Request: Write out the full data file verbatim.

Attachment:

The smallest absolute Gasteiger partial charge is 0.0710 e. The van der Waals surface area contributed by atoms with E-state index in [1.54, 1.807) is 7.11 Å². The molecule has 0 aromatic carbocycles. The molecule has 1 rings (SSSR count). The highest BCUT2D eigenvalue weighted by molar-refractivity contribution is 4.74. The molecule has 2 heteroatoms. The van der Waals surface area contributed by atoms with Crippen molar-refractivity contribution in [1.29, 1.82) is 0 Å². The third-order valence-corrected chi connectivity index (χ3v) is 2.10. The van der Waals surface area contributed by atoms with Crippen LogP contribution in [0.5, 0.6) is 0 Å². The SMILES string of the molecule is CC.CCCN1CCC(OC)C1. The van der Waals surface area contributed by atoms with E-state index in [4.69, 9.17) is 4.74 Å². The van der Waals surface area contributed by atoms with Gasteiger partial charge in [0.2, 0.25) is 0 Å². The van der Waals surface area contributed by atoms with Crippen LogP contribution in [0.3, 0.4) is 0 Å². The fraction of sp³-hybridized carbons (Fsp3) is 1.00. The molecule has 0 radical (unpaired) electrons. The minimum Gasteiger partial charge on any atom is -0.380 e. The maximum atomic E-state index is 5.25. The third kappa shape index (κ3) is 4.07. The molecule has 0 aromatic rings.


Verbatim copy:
The smallest absolute Gasteiger partial charge is 0.0710 e. The van der Waals surface area contributed by atoms with E-state index in [1.54, 1.807) is 7.11 Å². The molecule has 0 aromatic carbocycles. The molecule has 1 rings (SSSR count). The highest BCUT2D eigenvalue weighted by molar-refractivity contribution is 4.74. The molecule has 2 heteroatoms. The van der Waals surface area contributed by atoms with Crippen molar-refractivity contribution in [1.29, 1.82) is 0 Å². The third-order valence-corrected chi connectivity index (χ3v) is 2.10. The van der Waals surface area contributed by atoms with Crippen LogP contribution in [0.5, 0.6) is 0 Å². The SMILES string of the molecule is CC.CCCN1CCC(OC)C1. The van der Waals surface area contributed by atoms with E-state index in [4.69, 9.17) is 4.74 Å². The van der Waals surface area contributed by atoms with Gasteiger partial charge in [0.2, 0.25) is 0 Å². The van der Waals surface area contributed by atoms with Crippen LogP contribution in [0.3, 0.4) is 0 Å². The fraction of sp³-hybridized carbons (Fsp3) is 1.00. The molecule has 0 radical (unpaired) electrons. The minimum Gasteiger partial charge on any atom is -0.380 e. The maximum atomic E-state index is 5.25. The third kappa shape index (κ3) is 4.07. The molecule has 0 aromatic rings.